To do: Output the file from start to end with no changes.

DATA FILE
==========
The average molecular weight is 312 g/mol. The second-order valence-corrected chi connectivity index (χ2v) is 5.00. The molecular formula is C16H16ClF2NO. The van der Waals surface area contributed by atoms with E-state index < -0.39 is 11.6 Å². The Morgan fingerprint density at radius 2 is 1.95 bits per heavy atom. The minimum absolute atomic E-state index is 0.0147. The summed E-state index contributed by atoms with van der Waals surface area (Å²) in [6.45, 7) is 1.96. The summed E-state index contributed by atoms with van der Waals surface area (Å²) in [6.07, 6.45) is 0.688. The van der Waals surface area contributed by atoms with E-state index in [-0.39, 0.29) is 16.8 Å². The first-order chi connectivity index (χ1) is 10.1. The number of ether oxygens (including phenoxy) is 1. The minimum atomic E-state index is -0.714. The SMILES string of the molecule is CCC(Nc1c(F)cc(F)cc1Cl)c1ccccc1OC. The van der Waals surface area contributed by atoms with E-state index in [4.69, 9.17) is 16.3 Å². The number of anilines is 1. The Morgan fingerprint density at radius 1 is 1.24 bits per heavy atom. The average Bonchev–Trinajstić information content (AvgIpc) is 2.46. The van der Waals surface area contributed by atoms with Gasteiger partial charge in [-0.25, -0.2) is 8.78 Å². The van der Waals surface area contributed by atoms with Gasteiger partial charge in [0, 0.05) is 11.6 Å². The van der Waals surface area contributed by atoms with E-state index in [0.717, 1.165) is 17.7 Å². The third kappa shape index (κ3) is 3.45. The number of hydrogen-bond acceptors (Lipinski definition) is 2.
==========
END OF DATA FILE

The average molecular weight is 312 g/mol. The second-order valence-corrected chi connectivity index (χ2v) is 5.00. The molecular formula is C16H16ClF2NO. The van der Waals surface area contributed by atoms with E-state index < -0.39 is 11.6 Å². The Morgan fingerprint density at radius 2 is 1.95 bits per heavy atom. The minimum absolute atomic E-state index is 0.0147. The summed E-state index contributed by atoms with van der Waals surface area (Å²) in [6.45, 7) is 1.96. The summed E-state index contributed by atoms with van der Waals surface area (Å²) in [6.07, 6.45) is 0.688. The van der Waals surface area contributed by atoms with E-state index in [-0.39, 0.29) is 16.8 Å². The first-order chi connectivity index (χ1) is 10.1. The number of ether oxygens (including phenoxy) is 1. The minimum atomic E-state index is -0.714. The SMILES string of the molecule is CCC(Nc1c(F)cc(F)cc1Cl)c1ccccc1OC. The van der Waals surface area contributed by atoms with E-state index in [4.69, 9.17) is 16.3 Å². The number of anilines is 1. The Morgan fingerprint density at radius 1 is 1.24 bits per heavy atom. The average Bonchev–Trinajstić information content (AvgIpc) is 2.46. The van der Waals surface area contributed by atoms with Gasteiger partial charge in [-0.25, -0.2) is 8.78 Å². The van der Waals surface area contributed by atoms with Gasteiger partial charge in [0, 0.05) is 11.6 Å². The van der Waals surface area contributed by atoms with E-state index in [0.717, 1.165) is 17.7 Å². The third kappa shape index (κ3) is 3.45. The number of hydrogen-bond acceptors (Lipinski definition) is 2.